Local officials in the Kharkiv region said the Ukrainian flag was raised in settlements near the Russian border, confirming the continued withdrawal of Russian forces in the area.
Oleksandr Kulik, an official in Derhachi northeast of the city of Kharkiv, said the Ukrainian flag was raised by local residents in the town of Kozacha Lopan.
Kozacha Lopan has been occupied by the Russians since March and is an administrative center for the occupation authorities. It is five kilometers from the Russian border and was extensively damaged during the conflict.
Social media video provided by Derhachi city council also showed residents of another settlement — Tokarivka — raising the Ukrainian flag there. Tokarovka is also close to the Russian border.
Viktoriya Kolodochka, the head of the Tokarivka district, said on Sunday: “The village was evacuated in the morning. People heard the roar of Russian military equipment. The Russians began to gather themselves in the morning and began run away.”
Kolodochka, who is not in the town but has contacts there, told CNN by phone that the Russians had left a lot of ammunition.
He also mentioned the months under work, which he described as “very scary.” He said the occupying troops were from the Luhansk People’s militia, which he said were acting like gangsters. They searched for people who had been in the security force, confiscated phones and ransacked houses. He said they also beat and intimidated local residents.
“They took people to the basement of the school, beat them, electrocuted them, forced them to dig ditches, forced them to give information about people who worked for Ukrainian state bodies. But they didn’t kill anyone,” he told CNN.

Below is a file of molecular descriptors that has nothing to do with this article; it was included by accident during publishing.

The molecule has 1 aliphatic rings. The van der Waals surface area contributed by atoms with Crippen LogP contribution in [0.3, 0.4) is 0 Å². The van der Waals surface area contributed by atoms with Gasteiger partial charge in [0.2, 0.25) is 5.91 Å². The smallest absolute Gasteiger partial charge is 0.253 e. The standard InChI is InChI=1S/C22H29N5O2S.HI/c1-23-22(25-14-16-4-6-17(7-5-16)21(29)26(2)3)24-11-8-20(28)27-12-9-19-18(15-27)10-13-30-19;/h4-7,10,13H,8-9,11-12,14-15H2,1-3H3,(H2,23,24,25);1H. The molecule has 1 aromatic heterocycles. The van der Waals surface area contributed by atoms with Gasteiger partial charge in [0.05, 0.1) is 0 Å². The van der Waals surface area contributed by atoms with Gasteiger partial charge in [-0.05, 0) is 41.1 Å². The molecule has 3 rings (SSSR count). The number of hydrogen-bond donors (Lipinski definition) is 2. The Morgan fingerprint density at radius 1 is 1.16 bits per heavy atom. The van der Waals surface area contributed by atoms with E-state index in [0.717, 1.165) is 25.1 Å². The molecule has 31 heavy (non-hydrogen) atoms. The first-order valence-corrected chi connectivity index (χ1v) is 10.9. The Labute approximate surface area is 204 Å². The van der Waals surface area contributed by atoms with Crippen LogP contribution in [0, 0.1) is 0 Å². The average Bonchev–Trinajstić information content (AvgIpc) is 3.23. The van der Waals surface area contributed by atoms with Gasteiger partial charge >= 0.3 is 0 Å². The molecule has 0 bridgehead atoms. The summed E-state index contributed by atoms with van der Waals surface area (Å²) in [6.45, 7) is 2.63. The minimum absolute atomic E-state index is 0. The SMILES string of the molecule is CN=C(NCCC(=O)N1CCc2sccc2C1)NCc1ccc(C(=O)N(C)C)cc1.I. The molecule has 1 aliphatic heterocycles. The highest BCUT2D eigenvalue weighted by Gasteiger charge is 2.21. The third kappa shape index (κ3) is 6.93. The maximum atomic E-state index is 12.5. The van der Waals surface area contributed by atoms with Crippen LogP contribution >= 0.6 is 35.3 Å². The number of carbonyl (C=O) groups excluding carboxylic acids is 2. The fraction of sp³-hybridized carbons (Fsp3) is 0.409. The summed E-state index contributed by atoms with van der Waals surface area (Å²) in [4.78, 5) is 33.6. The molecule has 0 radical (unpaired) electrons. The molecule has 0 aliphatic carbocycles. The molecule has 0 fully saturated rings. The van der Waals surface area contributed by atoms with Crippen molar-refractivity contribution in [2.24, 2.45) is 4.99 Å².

Kolodochka said there was no humanitarian aid until August when the occupying forces provided some sugar and flour. He said people survived mainly on their own garden produce. He said he left town in April, but his parents stayed.
“Some people are left behind [in Tokarivka] who are very, very much waiting for our military,” she said. “People really need help. There are ten paralyzed old women. There are people with diabetes and asthma. They live as best they can. Medicines are much needed.”
As for those who died during the occupation, Kolodochka told CNN: “Some people were buried in their yards – we just buried them in their yards.”
He added that there is still great uncertainty about what will happen. “People are still afraid. Will they stop shooting? Is it true that the Russians have left? Or not? They are waiting too long for the Ukrainian military.”
But he insisted: “We will survive everything to be at home.”